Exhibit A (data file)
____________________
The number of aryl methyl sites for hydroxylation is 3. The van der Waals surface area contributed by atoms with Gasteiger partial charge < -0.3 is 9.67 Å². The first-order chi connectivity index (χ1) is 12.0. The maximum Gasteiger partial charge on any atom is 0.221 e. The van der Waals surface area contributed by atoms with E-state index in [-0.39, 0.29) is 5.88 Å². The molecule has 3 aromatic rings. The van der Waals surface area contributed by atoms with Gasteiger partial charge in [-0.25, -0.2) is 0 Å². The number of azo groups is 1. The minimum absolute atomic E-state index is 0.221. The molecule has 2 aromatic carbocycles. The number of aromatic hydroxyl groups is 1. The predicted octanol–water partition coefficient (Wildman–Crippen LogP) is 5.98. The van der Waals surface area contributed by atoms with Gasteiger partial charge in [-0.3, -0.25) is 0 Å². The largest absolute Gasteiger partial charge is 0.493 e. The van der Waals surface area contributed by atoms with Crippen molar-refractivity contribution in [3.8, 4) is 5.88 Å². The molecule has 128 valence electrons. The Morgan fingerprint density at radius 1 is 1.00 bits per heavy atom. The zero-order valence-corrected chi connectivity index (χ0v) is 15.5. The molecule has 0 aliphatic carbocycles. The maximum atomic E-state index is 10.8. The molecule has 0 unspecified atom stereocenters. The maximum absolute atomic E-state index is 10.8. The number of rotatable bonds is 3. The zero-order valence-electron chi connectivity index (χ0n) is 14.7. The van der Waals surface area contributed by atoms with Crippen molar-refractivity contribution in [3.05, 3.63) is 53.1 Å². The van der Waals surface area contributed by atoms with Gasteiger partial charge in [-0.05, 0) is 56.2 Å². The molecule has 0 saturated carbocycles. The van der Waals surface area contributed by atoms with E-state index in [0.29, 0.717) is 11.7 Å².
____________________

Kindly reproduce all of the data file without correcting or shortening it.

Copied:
The number of aryl methyl sites for hydroxylation is 3. The van der Waals surface area contributed by atoms with Gasteiger partial charge < -0.3 is 9.67 Å². The first-order chi connectivity index (χ1) is 12.0. The maximum Gasteiger partial charge on any atom is 0.221 e. The van der Waals surface area contributed by atoms with E-state index in [-0.39, 0.29) is 5.88 Å². The molecule has 3 aromatic rings. The van der Waals surface area contributed by atoms with Gasteiger partial charge in [-0.25, -0.2) is 0 Å². The number of azo groups is 1. The minimum absolute atomic E-state index is 0.221. The molecule has 2 aromatic carbocycles. The number of aromatic hydroxyl groups is 1. The predicted octanol–water partition coefficient (Wildman–Crippen LogP) is 5.98. The van der Waals surface area contributed by atoms with Gasteiger partial charge in [-0.3, -0.25) is 0 Å². The largest absolute Gasteiger partial charge is 0.493 e. The van der Waals surface area contributed by atoms with Crippen molar-refractivity contribution in [3.8, 4) is 5.88 Å². The molecule has 128 valence electrons. The Morgan fingerprint density at radius 1 is 1.00 bits per heavy atom. The zero-order valence-corrected chi connectivity index (χ0v) is 15.5. The molecule has 0 aliphatic carbocycles. The maximum atomic E-state index is 10.8. The molecule has 0 unspecified atom stereocenters. The maximum absolute atomic E-state index is 10.8. The number of rotatable bonds is 3. The zero-order valence-electron chi connectivity index (χ0n) is 14.7. The van der Waals surface area contributed by atoms with Crippen molar-refractivity contribution in [3.05, 3.63) is 53.1 Å². The van der Waals surface area contributed by atoms with Gasteiger partial charge in [-0.05, 0) is 56.2 Å². The molecule has 0 saturated carbocycles. The van der Waals surface area contributed by atoms with E-state index in [0.29, 0.717) is 11.7 Å².